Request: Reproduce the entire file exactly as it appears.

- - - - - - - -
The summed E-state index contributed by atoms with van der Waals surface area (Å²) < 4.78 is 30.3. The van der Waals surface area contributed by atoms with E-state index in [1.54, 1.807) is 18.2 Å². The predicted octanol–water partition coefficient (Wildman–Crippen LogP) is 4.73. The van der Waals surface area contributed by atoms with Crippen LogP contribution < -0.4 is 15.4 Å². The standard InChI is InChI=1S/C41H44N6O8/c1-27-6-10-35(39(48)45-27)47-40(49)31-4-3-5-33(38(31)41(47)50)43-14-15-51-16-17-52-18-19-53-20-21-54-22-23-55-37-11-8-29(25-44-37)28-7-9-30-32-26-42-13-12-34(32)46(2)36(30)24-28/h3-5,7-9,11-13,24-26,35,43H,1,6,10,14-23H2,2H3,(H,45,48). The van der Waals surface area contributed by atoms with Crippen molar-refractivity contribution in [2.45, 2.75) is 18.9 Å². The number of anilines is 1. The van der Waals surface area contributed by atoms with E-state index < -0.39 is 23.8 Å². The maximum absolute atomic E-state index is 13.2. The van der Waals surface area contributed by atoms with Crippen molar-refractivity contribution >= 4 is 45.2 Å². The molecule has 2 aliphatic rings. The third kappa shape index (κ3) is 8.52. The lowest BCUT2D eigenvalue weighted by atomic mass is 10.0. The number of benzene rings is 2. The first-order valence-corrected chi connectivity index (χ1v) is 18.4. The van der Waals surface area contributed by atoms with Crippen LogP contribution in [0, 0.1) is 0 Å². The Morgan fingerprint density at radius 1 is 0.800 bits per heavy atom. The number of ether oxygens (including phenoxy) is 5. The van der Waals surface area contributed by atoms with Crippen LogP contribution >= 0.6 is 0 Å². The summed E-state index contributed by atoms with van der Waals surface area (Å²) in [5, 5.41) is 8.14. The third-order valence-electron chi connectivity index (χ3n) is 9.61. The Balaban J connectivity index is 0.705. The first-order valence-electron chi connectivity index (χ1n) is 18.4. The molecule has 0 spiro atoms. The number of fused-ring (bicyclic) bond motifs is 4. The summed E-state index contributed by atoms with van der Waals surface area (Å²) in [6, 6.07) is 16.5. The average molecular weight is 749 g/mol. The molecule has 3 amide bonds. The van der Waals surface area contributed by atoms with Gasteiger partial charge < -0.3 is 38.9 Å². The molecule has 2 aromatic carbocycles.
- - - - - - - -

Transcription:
The summed E-state index contributed by atoms with van der Waals surface area (Å²) < 4.78 is 30.3. The van der Waals surface area contributed by atoms with E-state index in [1.54, 1.807) is 18.2 Å². The predicted octanol–water partition coefficient (Wildman–Crippen LogP) is 4.73. The van der Waals surface area contributed by atoms with Crippen LogP contribution < -0.4 is 15.4 Å². The standard InChI is InChI=1S/C41H44N6O8/c1-27-6-10-35(39(48)45-27)47-40(49)31-4-3-5-33(38(31)41(47)50)43-14-15-51-16-17-52-18-19-53-20-21-54-22-23-55-37-11-8-29(25-44-37)28-7-9-30-32-26-42-13-12-34(32)46(2)36(30)24-28/h3-5,7-9,11-13,24-26,35,43H,1,6,10,14-23H2,2H3,(H,45,48). The van der Waals surface area contributed by atoms with Crippen molar-refractivity contribution in [2.45, 2.75) is 18.9 Å². The number of anilines is 1. The van der Waals surface area contributed by atoms with E-state index < -0.39 is 23.8 Å². The maximum absolute atomic E-state index is 13.2. The van der Waals surface area contributed by atoms with Crippen molar-refractivity contribution >= 4 is 45.2 Å². The molecule has 2 aliphatic rings. The third kappa shape index (κ3) is 8.52. The lowest BCUT2D eigenvalue weighted by atomic mass is 10.0. The number of benzene rings is 2. The first-order valence-corrected chi connectivity index (χ1v) is 18.4. The van der Waals surface area contributed by atoms with Crippen LogP contribution in [0, 0.1) is 0 Å². The Morgan fingerprint density at radius 1 is 0.800 bits per heavy atom. The number of ether oxygens (including phenoxy) is 5. The van der Waals surface area contributed by atoms with Crippen LogP contribution >= 0.6 is 0 Å². The summed E-state index contributed by atoms with van der Waals surface area (Å²) in [5, 5.41) is 8.14. The third-order valence-electron chi connectivity index (χ3n) is 9.61. The Balaban J connectivity index is 0.705. The first-order valence-electron chi connectivity index (χ1n) is 18.4. The molecule has 0 spiro atoms. The number of fused-ring (bicyclic) bond motifs is 4. The summed E-state index contributed by atoms with van der Waals surface area (Å²) in [6, 6.07) is 16.5. The average molecular weight is 749 g/mol. The molecule has 3 amide bonds. The van der Waals surface area contributed by atoms with Gasteiger partial charge < -0.3 is 38.9 Å². The molecule has 2 aromatic carbocycles.